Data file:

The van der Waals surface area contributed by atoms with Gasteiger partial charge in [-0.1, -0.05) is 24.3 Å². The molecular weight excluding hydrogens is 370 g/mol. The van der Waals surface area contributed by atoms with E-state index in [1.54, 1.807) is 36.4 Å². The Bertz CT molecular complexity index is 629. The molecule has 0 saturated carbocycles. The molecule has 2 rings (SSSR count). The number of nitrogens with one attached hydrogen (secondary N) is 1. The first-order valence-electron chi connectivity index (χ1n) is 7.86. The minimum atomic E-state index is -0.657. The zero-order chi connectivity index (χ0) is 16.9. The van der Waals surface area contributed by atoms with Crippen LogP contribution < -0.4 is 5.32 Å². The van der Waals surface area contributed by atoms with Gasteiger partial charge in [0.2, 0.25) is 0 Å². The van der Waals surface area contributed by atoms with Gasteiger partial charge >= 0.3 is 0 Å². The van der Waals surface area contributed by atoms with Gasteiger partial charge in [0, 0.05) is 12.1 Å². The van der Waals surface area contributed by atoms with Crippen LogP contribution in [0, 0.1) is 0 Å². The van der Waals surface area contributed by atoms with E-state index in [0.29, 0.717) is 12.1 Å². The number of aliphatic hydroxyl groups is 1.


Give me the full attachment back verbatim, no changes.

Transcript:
The van der Waals surface area contributed by atoms with Gasteiger partial charge in [-0.1, -0.05) is 24.3 Å². The molecular weight excluding hydrogens is 370 g/mol. The van der Waals surface area contributed by atoms with E-state index in [1.54, 1.807) is 36.4 Å². The Bertz CT molecular complexity index is 629. The molecule has 0 saturated carbocycles. The molecule has 2 rings (SSSR count). The number of nitrogens with one attached hydrogen (secondary N) is 1. The first-order valence-electron chi connectivity index (χ1n) is 7.86. The minimum atomic E-state index is -0.657. The zero-order chi connectivity index (χ0) is 16.9. The van der Waals surface area contributed by atoms with Crippen LogP contribution < -0.4 is 5.32 Å². The van der Waals surface area contributed by atoms with Gasteiger partial charge in [0.2, 0.25) is 0 Å². The van der Waals surface area contributed by atoms with Gasteiger partial charge >= 0.3 is 0 Å². The van der Waals surface area contributed by atoms with Gasteiger partial charge in [0, 0.05) is 12.1 Å². The van der Waals surface area contributed by atoms with Crippen LogP contribution in [0, 0.1) is 0 Å². The van der Waals surface area contributed by atoms with E-state index in [0.29, 0.717) is 12.1 Å². The number of aliphatic hydroxyl groups is 1.